Cart (Loading....) | Create Account
Close category search window
 

Second order local analysis for 3D reconstruction of specular surfaces

Sign In

Cookies must be enabled to login.After enabling cookies , please use refresh or reload or ctrl+f5 on the browser for the login options.

Formats Non-Member Member
$31 $13
Learn how you can qualify for the best price for this item!
Become an IEEE Member or Subscribe to
IEEE Xplore for exclusive pricing!
close button

puzzle piece

IEEE membership options for an individual and IEEE Xplore subscriptions for an organization offer the most affordable access to essential journal articles, conference papers, standards, eBooks, and eLearning courses.

Learn more about:

IEEE membership

IEEE Xplore subscriptions

3 Author(s)
Savarese, S. ; California Inst. of Technol., Pasadena, CA, USA ; Min Chen ; Perona, P.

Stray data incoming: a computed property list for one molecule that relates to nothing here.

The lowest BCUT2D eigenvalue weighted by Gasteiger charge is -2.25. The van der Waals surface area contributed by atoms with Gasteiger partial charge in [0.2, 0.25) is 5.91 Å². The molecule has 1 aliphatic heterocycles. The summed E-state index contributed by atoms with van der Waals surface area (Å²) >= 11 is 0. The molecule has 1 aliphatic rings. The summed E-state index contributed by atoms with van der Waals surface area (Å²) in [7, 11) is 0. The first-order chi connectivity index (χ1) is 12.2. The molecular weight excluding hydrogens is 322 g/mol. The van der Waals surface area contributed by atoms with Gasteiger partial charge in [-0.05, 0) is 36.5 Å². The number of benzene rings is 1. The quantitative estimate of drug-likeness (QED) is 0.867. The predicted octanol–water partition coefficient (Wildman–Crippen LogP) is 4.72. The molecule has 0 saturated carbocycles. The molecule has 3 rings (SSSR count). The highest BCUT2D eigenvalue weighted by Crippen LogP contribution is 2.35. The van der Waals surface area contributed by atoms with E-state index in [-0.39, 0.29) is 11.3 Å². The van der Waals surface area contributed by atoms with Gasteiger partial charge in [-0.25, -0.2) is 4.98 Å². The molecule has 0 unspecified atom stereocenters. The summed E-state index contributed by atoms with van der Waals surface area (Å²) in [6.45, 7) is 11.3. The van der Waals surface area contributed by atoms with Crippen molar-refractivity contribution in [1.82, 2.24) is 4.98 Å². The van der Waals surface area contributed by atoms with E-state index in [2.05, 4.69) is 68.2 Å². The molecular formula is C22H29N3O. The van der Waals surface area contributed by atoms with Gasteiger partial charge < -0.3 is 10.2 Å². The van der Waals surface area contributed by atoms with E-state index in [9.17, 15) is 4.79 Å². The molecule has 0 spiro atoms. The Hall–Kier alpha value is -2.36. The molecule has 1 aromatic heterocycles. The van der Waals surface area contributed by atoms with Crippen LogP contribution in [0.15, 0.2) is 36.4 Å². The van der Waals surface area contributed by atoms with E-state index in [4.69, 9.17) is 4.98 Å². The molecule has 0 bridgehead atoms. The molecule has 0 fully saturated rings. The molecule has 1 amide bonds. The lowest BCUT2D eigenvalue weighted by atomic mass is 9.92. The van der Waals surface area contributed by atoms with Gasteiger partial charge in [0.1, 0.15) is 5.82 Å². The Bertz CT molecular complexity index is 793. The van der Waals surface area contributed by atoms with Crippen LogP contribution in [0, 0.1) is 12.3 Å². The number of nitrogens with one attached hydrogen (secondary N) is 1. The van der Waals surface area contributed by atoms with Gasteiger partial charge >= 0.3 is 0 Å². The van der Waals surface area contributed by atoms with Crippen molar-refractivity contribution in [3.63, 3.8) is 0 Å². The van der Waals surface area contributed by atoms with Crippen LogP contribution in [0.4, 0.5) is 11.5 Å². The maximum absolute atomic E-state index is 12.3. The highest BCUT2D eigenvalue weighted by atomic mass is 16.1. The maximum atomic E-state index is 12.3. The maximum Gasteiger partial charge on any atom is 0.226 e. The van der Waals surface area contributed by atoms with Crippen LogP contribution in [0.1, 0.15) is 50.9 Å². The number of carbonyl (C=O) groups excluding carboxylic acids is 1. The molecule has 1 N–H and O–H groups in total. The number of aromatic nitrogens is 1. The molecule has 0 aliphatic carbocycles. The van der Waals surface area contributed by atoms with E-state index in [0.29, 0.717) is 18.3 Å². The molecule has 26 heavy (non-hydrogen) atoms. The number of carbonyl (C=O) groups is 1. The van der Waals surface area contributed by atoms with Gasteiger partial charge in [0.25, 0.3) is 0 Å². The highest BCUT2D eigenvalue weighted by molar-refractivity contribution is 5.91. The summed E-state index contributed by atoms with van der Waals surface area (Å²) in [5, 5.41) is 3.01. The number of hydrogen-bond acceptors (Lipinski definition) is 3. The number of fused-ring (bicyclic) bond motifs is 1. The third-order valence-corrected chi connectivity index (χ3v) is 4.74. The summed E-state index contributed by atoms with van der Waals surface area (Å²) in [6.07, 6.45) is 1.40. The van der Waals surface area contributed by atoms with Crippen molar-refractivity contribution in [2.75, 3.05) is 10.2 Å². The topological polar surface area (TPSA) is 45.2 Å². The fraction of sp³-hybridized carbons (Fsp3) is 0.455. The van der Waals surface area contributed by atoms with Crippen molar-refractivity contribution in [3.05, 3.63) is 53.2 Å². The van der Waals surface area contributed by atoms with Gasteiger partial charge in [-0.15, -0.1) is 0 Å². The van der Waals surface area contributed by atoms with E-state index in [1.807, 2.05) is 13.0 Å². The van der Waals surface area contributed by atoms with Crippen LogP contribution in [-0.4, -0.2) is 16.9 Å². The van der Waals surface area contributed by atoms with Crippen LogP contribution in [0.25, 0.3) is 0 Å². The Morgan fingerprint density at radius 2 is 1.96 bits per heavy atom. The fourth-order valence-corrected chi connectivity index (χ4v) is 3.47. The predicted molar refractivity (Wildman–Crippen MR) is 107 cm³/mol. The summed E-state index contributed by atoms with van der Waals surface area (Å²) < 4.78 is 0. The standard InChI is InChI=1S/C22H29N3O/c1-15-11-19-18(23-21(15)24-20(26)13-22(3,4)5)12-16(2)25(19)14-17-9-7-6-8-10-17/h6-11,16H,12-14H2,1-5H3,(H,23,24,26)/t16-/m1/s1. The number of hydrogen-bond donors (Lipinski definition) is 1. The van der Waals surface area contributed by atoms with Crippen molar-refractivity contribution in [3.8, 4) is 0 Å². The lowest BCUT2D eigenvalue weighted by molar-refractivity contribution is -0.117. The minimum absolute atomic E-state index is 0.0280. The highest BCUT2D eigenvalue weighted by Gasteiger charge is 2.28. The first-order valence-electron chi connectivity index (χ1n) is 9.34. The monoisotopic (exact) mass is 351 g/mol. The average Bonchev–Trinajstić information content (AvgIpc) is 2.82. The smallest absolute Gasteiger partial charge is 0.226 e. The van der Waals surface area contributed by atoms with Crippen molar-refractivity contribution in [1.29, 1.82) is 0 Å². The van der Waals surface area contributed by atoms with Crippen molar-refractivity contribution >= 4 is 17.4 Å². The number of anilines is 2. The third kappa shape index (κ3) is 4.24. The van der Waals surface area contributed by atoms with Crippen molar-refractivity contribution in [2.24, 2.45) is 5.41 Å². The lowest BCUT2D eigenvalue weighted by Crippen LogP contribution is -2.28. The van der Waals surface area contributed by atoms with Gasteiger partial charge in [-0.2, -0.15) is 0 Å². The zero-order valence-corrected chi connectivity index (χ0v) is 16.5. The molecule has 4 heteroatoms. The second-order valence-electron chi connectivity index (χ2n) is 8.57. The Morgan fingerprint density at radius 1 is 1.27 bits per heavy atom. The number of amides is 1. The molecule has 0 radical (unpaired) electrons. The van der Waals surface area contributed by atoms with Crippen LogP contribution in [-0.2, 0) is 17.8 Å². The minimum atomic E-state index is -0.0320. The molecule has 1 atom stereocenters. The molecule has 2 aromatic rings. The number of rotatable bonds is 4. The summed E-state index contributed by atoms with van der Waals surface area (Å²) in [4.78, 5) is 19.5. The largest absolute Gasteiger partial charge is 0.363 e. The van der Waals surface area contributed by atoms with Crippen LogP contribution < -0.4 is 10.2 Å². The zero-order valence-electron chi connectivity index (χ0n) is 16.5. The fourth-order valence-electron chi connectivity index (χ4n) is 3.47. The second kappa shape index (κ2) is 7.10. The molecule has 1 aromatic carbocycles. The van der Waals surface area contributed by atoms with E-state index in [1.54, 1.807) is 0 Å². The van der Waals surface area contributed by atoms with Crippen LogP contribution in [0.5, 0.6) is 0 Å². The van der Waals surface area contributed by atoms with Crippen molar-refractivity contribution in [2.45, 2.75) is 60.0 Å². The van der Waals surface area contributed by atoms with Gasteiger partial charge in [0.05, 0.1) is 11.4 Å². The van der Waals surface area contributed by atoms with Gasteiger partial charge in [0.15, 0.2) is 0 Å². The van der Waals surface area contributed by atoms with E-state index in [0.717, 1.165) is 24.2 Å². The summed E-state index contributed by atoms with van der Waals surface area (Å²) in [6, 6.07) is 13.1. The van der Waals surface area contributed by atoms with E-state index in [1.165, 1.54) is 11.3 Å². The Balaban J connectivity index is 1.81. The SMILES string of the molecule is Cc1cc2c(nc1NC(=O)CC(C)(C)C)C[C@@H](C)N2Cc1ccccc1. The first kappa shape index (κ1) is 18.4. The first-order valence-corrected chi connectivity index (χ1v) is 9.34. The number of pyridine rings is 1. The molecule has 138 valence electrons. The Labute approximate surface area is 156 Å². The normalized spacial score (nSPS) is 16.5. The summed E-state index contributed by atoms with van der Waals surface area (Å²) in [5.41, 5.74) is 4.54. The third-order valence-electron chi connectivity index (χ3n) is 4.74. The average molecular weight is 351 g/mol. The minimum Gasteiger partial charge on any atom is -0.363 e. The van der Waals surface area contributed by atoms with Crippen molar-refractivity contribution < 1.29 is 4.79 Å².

We analyze the problem of recovering the shape of a mirror surface. A calibrated scene composed of lines passing through a point is assumed. The lines are reflected by the mirror surface onto the image plane of a calibrated camera, where the intersection, orientation and curvature of such reflections are measured. The relationship between the local geometry of the surface around the point of reflection and the measurements is analyzed. We extend the analysis in Savarese and Perona. (2001, 2002), where we recovered positions and normals and second order local geometry of a specular surface up to one unknown parameter. We show that, provided that we work in a neighborhood of a surface whose third order surface terms can be neglected, the second order parameter ambiguity can be solved by equating the curvatures observed for the reflected lines with those computed from analytical differentiation followed by a perspective projection.

Published in:

3D Data Processing Visualization and Transmission, 2002. Proceedings. First International Symposium on

Date of Conference:

2002

Need Help?


IEEE Advancing Technology for Humanity About IEEE Xplore | Contact | Help | Terms of Use | Nondiscrimination Policy | Site Map | Privacy & Opting Out of Cookies

A not-for-profit organization, IEEE is the world's largest professional association for the advancement of technology.
© Copyright 2014 IEEE - All rights reserved. Use of this web site signifies your agreement to the terms and conditions.